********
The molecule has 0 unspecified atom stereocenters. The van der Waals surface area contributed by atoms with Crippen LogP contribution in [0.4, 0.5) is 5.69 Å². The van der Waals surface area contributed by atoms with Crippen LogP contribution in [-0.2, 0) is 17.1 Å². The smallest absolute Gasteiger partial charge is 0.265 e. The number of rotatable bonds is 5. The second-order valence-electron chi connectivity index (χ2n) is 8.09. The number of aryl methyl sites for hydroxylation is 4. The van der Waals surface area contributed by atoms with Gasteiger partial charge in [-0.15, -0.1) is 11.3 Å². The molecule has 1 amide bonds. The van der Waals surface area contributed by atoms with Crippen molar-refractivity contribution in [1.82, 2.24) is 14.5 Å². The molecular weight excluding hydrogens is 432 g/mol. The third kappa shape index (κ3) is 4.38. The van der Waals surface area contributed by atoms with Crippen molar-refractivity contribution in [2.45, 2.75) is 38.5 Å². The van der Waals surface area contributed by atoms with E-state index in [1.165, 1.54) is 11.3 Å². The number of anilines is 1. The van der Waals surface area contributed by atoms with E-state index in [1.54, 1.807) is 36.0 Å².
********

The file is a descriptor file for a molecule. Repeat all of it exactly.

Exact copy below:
The molecule has 0 unspecified atom stereocenters. The van der Waals surface area contributed by atoms with Crippen LogP contribution in [0.4, 0.5) is 5.69 Å². The van der Waals surface area contributed by atoms with Crippen LogP contribution in [-0.2, 0) is 17.1 Å². The smallest absolute Gasteiger partial charge is 0.265 e. The number of rotatable bonds is 5. The second-order valence-electron chi connectivity index (χ2n) is 8.09. The number of aryl methyl sites for hydroxylation is 4. The van der Waals surface area contributed by atoms with Gasteiger partial charge in [-0.15, -0.1) is 11.3 Å². The molecule has 1 amide bonds. The van der Waals surface area contributed by atoms with Crippen molar-refractivity contribution in [1.82, 2.24) is 14.5 Å². The molecular weight excluding hydrogens is 432 g/mol. The third kappa shape index (κ3) is 4.38. The van der Waals surface area contributed by atoms with Crippen molar-refractivity contribution in [2.45, 2.75) is 38.5 Å². The van der Waals surface area contributed by atoms with E-state index in [1.165, 1.54) is 11.3 Å². The number of anilines is 1. The van der Waals surface area contributed by atoms with E-state index in [1.54, 1.807) is 36.0 Å².